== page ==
Above the line represents those quadrants that focus on value creation. 

The Board and Executive Share Leadership Functions

The Board and Executive Share Leadership Functions

Both Directorship and Leadership share the characteristics of leading captured in the phrase “right things”.   The Board and executive have complimentary and collaborative "leadership" roles.  They make different decisions, pull different leavers, but boards that lead and executives that lead share the same objective of creating the greatest possible value for their firm.

The big challenge for many firms is that what passes as "best practice" in the boardroom falls almost entirely below the line.    This can leave the Directorship quadrant empty and companies exposed and suffering.  Worse still, if the board never gets above the line, the constant challenging and questioning of the executive can create an unhealthy adversarial relationship.  Undermining the conditions required for board to get above the line to embrace its shared leadership role.


DLMA Analysis is a brainstorming tool.  It is designed to provide shared insights and not individual solutions. 

Its value is that it provides a simple, structured and effective way to have a refreshingly new conversation at your next board retreat.  After 30 years of the same corporate governance discussion, perhaps it's time to ask some different questions.

Here's a list to get you started:

  • Where is our organization focused?  What % of time, energy, thinking is devoted to each quadrant?
  • Are we dividing our time between our Directorship and Assurance functions?  Do we understand the difference between governing and directing?
  • Are we looking beyond the forest or are we stuck in behind the trees?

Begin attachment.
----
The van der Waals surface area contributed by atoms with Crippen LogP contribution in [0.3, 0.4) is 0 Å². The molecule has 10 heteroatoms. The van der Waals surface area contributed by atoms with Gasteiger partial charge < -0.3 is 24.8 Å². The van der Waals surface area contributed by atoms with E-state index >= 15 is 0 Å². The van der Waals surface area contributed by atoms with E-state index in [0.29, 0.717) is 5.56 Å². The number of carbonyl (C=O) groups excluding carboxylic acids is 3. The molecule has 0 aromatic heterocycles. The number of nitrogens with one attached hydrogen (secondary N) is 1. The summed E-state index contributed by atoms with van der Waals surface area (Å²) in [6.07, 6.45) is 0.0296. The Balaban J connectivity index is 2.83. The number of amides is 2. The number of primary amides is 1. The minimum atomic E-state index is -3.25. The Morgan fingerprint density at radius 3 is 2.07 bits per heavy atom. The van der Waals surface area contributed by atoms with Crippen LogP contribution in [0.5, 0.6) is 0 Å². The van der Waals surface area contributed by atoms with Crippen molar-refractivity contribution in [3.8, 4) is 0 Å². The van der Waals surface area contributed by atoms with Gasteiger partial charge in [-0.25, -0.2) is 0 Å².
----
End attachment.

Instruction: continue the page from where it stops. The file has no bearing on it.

• Are we asking "what if" before we've agreed "what will be" and have we considered "what could be better"?
  • Are we conscious of the tension between our Directorship and Assurance roles and how are we dealing with it?
  • What's our SWOT Analysis in each of quadrant of the DLMA Matrix.

The process doesn't have to be fancy or need facilitation (you might struggle to find one for awhile, though as the first "expert" in DLMA Analysis I'm available).  Just jot dot down where you believe your organization fits in each category and discuss.

What you'll discover is your firm's own DLMA profile and be able to ask, perhaps for the first time, whether we're getting the balance right or whether we need a re-balance.



I hope you find DLMA analysis useful.   If you have any suggestions on how it can be improved and even whether I've got the colors right please add a comment below.

In the meantime, if you're interested in learning more about DLMA analysis you can read more here and see how the idea has developed over the years.  Alternatively,  there will be DLMA Analysis App soon to help capture, analyze and share results.   Subscribe to ondirectorship.com to get updates on the release date.